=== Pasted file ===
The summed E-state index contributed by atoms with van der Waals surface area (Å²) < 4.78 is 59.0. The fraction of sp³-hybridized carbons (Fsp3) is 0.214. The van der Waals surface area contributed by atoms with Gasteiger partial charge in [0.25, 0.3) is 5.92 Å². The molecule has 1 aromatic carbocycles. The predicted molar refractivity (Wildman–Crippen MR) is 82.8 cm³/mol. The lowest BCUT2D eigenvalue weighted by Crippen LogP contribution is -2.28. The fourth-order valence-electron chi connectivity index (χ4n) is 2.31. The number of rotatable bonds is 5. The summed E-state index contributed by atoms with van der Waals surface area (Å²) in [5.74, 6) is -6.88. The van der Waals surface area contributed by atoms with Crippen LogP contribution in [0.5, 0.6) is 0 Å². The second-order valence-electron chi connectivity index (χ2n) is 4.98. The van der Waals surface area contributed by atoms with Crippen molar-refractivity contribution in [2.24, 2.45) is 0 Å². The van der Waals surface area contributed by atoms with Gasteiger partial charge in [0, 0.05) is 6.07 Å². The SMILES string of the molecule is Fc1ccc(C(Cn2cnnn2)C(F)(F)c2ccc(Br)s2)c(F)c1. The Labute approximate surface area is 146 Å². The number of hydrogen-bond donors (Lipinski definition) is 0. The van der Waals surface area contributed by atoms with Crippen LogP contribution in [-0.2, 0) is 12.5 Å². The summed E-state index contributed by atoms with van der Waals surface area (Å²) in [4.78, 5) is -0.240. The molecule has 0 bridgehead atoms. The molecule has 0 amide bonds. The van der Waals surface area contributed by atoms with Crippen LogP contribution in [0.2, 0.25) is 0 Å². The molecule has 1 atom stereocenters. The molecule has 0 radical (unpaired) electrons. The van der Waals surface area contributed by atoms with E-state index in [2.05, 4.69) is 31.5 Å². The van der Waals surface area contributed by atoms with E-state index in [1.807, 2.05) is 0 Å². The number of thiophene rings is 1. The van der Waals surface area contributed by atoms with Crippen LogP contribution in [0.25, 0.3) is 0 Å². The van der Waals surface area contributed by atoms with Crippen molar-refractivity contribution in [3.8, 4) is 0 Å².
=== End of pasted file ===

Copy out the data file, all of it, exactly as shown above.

The summed E-state index contributed by atoms with van der Waals surface area (Å²) < 4.78 is 59.0. The fraction of sp³-hybridized carbons (Fsp3) is 0.214. The van der Waals surface area contributed by atoms with Gasteiger partial charge in [0.25, 0.3) is 5.92 Å². The molecule has 1 aromatic carbocycles. The predicted molar refractivity (Wildman–Crippen MR) is 82.8 cm³/mol. The lowest BCUT2D eigenvalue weighted by Crippen LogP contribution is -2.28. The fourth-order valence-electron chi connectivity index (χ4n) is 2.31. The number of rotatable bonds is 5. The summed E-state index contributed by atoms with van der Waals surface area (Å²) in [5.74, 6) is -6.88. The van der Waals surface area contributed by atoms with Crippen LogP contribution in [0.5, 0.6) is 0 Å². The second-order valence-electron chi connectivity index (χ2n) is 4.98. The van der Waals surface area contributed by atoms with Crippen molar-refractivity contribution in [2.24, 2.45) is 0 Å². The van der Waals surface area contributed by atoms with Gasteiger partial charge in [0, 0.05) is 6.07 Å². The SMILES string of the molecule is Fc1ccc(C(Cn2cnnn2)C(F)(F)c2ccc(Br)s2)c(F)c1. The Labute approximate surface area is 146 Å². The number of hydrogen-bond donors (Lipinski definition) is 0. The van der Waals surface area contributed by atoms with Crippen LogP contribution in [-0.2, 0) is 12.5 Å². The summed E-state index contributed by atoms with van der Waals surface area (Å²) in [4.78, 5) is -0.240. The molecule has 0 bridgehead atoms. The molecule has 0 amide bonds. The van der Waals surface area contributed by atoms with Crippen LogP contribution in [0.2, 0.25) is 0 Å². The molecule has 1 atom stereocenters. The molecule has 0 radical (unpaired) electrons. The van der Waals surface area contributed by atoms with E-state index in [2.05, 4.69) is 31.5 Å². The van der Waals surface area contributed by atoms with E-state index in [1.807, 2.05) is 0 Å². The number of thiophene rings is 1. The van der Waals surface area contributed by atoms with Crippen LogP contribution in [0.25, 0.3) is 0 Å². The van der Waals surface area contributed by atoms with Crippen molar-refractivity contribution in [3.8, 4) is 0 Å².